Today, you likely have at least Ethernet and Fiber Channel. Many organizations will also have 10GB Ethernet and some may also have FCoE. Managing them can be cumbersome, expensive and difficult, even if we get down to the minute details that may seem irrelevant, such as the different types of cables that have to be managed, the different types of adapters in each server, etc...
There are technologies that alleviate the process. Companies like Xsigo, which specialize in virtual I/O, allows you buy a sort of insurance policy against any type of future fabric that you might introduce later in the network. Xsigo has an appliance that you install between the servers and all the different types of fabrics available. Xsigo will accept all these fabrics as inputs and will then output them in a standard format, which means if a new technology is developed tomorrow, you can simply virtualize that behind the Xsigo appliance and maintain the same cabling and the same adapter in your servers.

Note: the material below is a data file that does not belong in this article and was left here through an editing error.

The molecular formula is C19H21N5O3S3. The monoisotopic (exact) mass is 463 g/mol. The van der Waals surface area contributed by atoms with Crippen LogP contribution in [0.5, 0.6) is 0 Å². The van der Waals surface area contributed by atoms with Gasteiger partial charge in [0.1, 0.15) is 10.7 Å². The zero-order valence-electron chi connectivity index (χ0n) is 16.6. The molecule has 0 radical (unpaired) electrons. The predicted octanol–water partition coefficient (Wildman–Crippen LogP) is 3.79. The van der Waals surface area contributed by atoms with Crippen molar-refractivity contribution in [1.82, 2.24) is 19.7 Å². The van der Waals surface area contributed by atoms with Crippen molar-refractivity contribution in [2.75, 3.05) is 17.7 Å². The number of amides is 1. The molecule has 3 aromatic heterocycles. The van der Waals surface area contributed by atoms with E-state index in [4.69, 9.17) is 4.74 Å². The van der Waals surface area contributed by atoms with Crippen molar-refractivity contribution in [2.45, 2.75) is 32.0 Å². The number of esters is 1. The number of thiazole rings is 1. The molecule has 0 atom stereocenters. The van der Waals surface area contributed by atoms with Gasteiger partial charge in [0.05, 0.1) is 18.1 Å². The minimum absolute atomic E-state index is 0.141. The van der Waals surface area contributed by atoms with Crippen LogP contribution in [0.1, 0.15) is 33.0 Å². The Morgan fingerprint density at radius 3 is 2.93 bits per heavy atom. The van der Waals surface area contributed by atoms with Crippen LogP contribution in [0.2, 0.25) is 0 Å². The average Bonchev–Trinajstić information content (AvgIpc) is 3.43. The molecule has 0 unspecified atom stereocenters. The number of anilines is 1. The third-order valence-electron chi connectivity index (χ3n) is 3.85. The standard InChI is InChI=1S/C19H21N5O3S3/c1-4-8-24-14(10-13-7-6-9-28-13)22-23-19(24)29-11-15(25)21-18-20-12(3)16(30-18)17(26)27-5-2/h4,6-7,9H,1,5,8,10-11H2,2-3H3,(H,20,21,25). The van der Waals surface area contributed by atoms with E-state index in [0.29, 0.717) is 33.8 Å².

This type of technology will obviously be included in most converged infrastructures, but you can also purchase it stand-alone for specifically these use cases.
We have been talking about storage virtualization through products like NetApp V Series, HDS USP-V (Universal Storage Platform-Virtualization) and IBM SVC (SAN Volume Controller) for several years now. These platforms are very flexible in terms of integrating various storage provider platforms behind their front-end controller and use the native virtualization features of these controllers to enable flexibility, elasticity and ease of use.